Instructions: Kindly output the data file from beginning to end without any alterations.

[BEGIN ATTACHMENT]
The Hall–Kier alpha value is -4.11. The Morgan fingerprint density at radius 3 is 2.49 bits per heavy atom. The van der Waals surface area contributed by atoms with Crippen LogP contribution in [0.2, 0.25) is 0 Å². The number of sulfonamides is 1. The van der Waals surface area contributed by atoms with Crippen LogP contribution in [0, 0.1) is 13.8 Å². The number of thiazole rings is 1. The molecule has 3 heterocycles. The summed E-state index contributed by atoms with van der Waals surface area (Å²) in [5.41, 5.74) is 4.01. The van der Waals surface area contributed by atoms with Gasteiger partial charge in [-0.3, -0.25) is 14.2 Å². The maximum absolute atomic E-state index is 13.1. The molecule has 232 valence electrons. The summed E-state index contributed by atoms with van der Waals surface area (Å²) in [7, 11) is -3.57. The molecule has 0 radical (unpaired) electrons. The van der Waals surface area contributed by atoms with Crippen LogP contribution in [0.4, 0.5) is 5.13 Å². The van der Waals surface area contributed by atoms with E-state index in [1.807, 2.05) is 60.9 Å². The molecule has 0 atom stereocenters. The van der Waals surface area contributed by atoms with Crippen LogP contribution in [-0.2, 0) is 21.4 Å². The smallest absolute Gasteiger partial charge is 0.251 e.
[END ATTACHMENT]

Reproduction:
The Hall–Kier alpha value is -4.11. The Morgan fingerprint density at radius 3 is 2.49 bits per heavy atom. The van der Waals surface area contributed by atoms with Crippen LogP contribution in [0.2, 0.25) is 0 Å². The number of sulfonamides is 1. The van der Waals surface area contributed by atoms with Crippen LogP contribution in [0, 0.1) is 13.8 Å². The number of thiazole rings is 1. The molecule has 3 heterocycles. The summed E-state index contributed by atoms with van der Waals surface area (Å²) in [5.41, 5.74) is 4.01. The van der Waals surface area contributed by atoms with Gasteiger partial charge in [-0.3, -0.25) is 14.2 Å². The maximum absolute atomic E-state index is 13.1. The molecule has 232 valence electrons. The summed E-state index contributed by atoms with van der Waals surface area (Å²) in [7, 11) is -3.57. The molecule has 0 radical (unpaired) electrons. The van der Waals surface area contributed by atoms with Crippen LogP contribution in [0.4, 0.5) is 5.13 Å². The van der Waals surface area contributed by atoms with E-state index in [1.807, 2.05) is 60.9 Å². The molecule has 0 atom stereocenters. The van der Waals surface area contributed by atoms with Crippen LogP contribution in [-0.2, 0) is 21.4 Å². The smallest absolute Gasteiger partial charge is 0.251 e.